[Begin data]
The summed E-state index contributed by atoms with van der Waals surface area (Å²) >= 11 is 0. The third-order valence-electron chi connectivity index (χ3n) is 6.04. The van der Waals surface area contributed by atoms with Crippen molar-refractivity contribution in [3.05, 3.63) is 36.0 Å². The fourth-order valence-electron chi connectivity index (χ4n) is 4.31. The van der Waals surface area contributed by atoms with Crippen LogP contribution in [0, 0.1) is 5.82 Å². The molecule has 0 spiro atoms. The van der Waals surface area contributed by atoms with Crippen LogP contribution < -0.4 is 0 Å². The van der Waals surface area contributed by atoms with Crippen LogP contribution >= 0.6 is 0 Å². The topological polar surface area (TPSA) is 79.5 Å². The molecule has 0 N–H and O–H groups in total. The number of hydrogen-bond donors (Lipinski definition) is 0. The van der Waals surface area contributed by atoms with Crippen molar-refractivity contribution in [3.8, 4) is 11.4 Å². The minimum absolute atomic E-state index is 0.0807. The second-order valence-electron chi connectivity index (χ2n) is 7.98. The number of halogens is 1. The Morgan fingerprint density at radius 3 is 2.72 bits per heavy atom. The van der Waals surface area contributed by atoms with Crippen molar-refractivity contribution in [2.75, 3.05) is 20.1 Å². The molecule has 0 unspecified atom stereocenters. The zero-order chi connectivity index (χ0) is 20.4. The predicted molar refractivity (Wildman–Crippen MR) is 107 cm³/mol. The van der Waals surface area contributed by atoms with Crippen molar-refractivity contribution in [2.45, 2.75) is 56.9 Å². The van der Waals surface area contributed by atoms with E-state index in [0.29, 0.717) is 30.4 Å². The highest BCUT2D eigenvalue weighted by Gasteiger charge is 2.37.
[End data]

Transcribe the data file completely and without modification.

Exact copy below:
The summed E-state index contributed by atoms with van der Waals surface area (Å²) >= 11 is 0. The third-order valence-electron chi connectivity index (χ3n) is 6.04. The van der Waals surface area contributed by atoms with Crippen molar-refractivity contribution in [3.05, 3.63) is 36.0 Å². The fourth-order valence-electron chi connectivity index (χ4n) is 4.31. The van der Waals surface area contributed by atoms with Crippen LogP contribution in [0, 0.1) is 5.82 Å². The molecule has 0 spiro atoms. The van der Waals surface area contributed by atoms with Crippen LogP contribution < -0.4 is 0 Å². The van der Waals surface area contributed by atoms with Crippen LogP contribution >= 0.6 is 0 Å². The topological polar surface area (TPSA) is 79.5 Å². The molecule has 0 N–H and O–H groups in total. The number of hydrogen-bond donors (Lipinski definition) is 0. The van der Waals surface area contributed by atoms with Crippen molar-refractivity contribution in [3.8, 4) is 11.4 Å². The minimum absolute atomic E-state index is 0.0807. The second-order valence-electron chi connectivity index (χ2n) is 7.98. The number of halogens is 1. The Morgan fingerprint density at radius 3 is 2.72 bits per heavy atom. The van der Waals surface area contributed by atoms with Crippen molar-refractivity contribution in [2.75, 3.05) is 20.1 Å². The molecule has 0 unspecified atom stereocenters. The zero-order chi connectivity index (χ0) is 20.4. The predicted molar refractivity (Wildman–Crippen MR) is 107 cm³/mol. The van der Waals surface area contributed by atoms with Crippen molar-refractivity contribution in [2.45, 2.75) is 56.9 Å². The van der Waals surface area contributed by atoms with E-state index in [0.29, 0.717) is 30.4 Å². The highest BCUT2D eigenvalue weighted by Gasteiger charge is 2.37.